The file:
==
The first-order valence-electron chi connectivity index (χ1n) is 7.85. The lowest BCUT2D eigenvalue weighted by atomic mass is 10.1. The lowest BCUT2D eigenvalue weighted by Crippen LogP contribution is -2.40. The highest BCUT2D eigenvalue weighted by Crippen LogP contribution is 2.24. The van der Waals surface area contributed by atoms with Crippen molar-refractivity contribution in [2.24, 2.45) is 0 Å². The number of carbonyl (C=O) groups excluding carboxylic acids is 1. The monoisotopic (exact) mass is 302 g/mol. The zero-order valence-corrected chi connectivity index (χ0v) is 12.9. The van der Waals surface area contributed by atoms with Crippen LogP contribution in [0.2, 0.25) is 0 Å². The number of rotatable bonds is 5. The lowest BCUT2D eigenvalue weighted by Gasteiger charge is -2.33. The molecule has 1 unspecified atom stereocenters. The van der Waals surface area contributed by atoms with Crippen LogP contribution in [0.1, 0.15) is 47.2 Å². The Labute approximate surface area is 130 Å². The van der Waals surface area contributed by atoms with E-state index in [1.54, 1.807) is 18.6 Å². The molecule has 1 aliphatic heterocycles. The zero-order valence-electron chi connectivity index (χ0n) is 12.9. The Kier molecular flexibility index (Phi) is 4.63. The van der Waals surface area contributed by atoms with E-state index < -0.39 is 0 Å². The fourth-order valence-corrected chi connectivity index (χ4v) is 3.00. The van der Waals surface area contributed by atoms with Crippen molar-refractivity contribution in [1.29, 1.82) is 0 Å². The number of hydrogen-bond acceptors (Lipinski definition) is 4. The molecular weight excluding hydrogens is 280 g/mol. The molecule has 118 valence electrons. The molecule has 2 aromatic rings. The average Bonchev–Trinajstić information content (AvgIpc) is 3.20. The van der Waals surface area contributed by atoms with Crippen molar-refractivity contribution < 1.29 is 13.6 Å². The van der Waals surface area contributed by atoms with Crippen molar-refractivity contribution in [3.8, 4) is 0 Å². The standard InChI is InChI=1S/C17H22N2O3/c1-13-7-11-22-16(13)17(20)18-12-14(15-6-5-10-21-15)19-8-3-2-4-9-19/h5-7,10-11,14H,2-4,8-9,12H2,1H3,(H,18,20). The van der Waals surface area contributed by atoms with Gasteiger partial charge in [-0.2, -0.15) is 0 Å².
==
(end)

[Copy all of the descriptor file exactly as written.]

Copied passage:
The first-order valence-electron chi connectivity index (χ1n) is 7.85. The lowest BCUT2D eigenvalue weighted by atomic mass is 10.1. The lowest BCUT2D eigenvalue weighted by Crippen LogP contribution is -2.40. The highest BCUT2D eigenvalue weighted by Crippen LogP contribution is 2.24. The van der Waals surface area contributed by atoms with Crippen molar-refractivity contribution in [2.24, 2.45) is 0 Å². The number of carbonyl (C=O) groups excluding carboxylic acids is 1. The monoisotopic (exact) mass is 302 g/mol. The zero-order valence-corrected chi connectivity index (χ0v) is 12.9. The van der Waals surface area contributed by atoms with Crippen LogP contribution in [0.2, 0.25) is 0 Å². The number of rotatable bonds is 5. The lowest BCUT2D eigenvalue weighted by Gasteiger charge is -2.33. The molecule has 1 unspecified atom stereocenters. The van der Waals surface area contributed by atoms with Crippen LogP contribution in [0.1, 0.15) is 47.2 Å². The Labute approximate surface area is 130 Å². The van der Waals surface area contributed by atoms with E-state index in [1.54, 1.807) is 18.6 Å². The molecule has 1 aliphatic heterocycles. The zero-order valence-electron chi connectivity index (χ0n) is 12.9. The Kier molecular flexibility index (Phi) is 4.63. The van der Waals surface area contributed by atoms with E-state index < -0.39 is 0 Å². The fourth-order valence-corrected chi connectivity index (χ4v) is 3.00. The van der Waals surface area contributed by atoms with Crippen molar-refractivity contribution in [1.29, 1.82) is 0 Å². The number of hydrogen-bond acceptors (Lipinski definition) is 4. The molecular weight excluding hydrogens is 280 g/mol. The molecule has 118 valence electrons. The molecule has 2 aromatic rings. The average Bonchev–Trinajstić information content (AvgIpc) is 3.20. The van der Waals surface area contributed by atoms with Crippen molar-refractivity contribution < 1.29 is 13.6 Å². The van der Waals surface area contributed by atoms with Crippen molar-refractivity contribution in [3.8, 4) is 0 Å². The standard InChI is InChI=1S/C17H22N2O3/c1-13-7-11-22-16(13)17(20)18-12-14(15-6-5-10-21-15)19-8-3-2-4-9-19/h5-7,10-11,14H,2-4,8-9,12H2,1H3,(H,18,20). The van der Waals surface area contributed by atoms with Gasteiger partial charge in [-0.2, -0.15) is 0 Å².